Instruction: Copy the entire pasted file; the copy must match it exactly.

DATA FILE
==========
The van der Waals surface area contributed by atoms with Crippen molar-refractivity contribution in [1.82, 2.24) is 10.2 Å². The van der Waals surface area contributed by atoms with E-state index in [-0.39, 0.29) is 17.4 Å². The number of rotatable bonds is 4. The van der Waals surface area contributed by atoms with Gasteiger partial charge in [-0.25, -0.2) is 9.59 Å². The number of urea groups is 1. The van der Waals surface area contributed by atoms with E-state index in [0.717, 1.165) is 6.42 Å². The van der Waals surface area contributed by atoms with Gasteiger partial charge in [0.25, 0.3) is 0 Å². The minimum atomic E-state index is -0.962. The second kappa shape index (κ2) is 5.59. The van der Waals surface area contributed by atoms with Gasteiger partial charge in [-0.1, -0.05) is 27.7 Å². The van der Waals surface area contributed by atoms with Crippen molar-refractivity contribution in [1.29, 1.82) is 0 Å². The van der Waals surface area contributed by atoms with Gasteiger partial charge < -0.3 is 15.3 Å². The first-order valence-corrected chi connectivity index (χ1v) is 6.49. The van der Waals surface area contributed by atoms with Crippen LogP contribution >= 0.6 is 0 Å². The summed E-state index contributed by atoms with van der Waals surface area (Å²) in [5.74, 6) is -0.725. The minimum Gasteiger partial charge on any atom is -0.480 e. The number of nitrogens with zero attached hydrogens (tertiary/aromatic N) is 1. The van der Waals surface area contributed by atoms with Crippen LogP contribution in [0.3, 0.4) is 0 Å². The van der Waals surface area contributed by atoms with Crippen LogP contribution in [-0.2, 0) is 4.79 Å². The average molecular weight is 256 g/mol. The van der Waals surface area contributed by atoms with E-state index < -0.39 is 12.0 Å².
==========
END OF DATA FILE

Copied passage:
The van der Waals surface area contributed by atoms with Crippen molar-refractivity contribution in [1.82, 2.24) is 10.2 Å². The van der Waals surface area contributed by atoms with E-state index in [-0.39, 0.29) is 17.4 Å². The number of rotatable bonds is 4. The van der Waals surface area contributed by atoms with Gasteiger partial charge in [-0.25, -0.2) is 9.59 Å². The number of urea groups is 1. The van der Waals surface area contributed by atoms with E-state index in [0.717, 1.165) is 6.42 Å². The van der Waals surface area contributed by atoms with Gasteiger partial charge in [0.25, 0.3) is 0 Å². The minimum atomic E-state index is -0.962. The second kappa shape index (κ2) is 5.59. The van der Waals surface area contributed by atoms with Gasteiger partial charge in [-0.1, -0.05) is 27.7 Å². The van der Waals surface area contributed by atoms with Crippen molar-refractivity contribution in [1.29, 1.82) is 0 Å². The van der Waals surface area contributed by atoms with Gasteiger partial charge < -0.3 is 15.3 Å². The first-order valence-corrected chi connectivity index (χ1v) is 6.49. The van der Waals surface area contributed by atoms with Crippen LogP contribution >= 0.6 is 0 Å². The summed E-state index contributed by atoms with van der Waals surface area (Å²) in [5.74, 6) is -0.725. The minimum Gasteiger partial charge on any atom is -0.480 e. The number of nitrogens with zero attached hydrogens (tertiary/aromatic N) is 1. The van der Waals surface area contributed by atoms with Crippen LogP contribution in [0.3, 0.4) is 0 Å². The van der Waals surface area contributed by atoms with Crippen LogP contribution in [-0.2, 0) is 4.79 Å². The average molecular weight is 256 g/mol. The van der Waals surface area contributed by atoms with E-state index < -0.39 is 12.0 Å².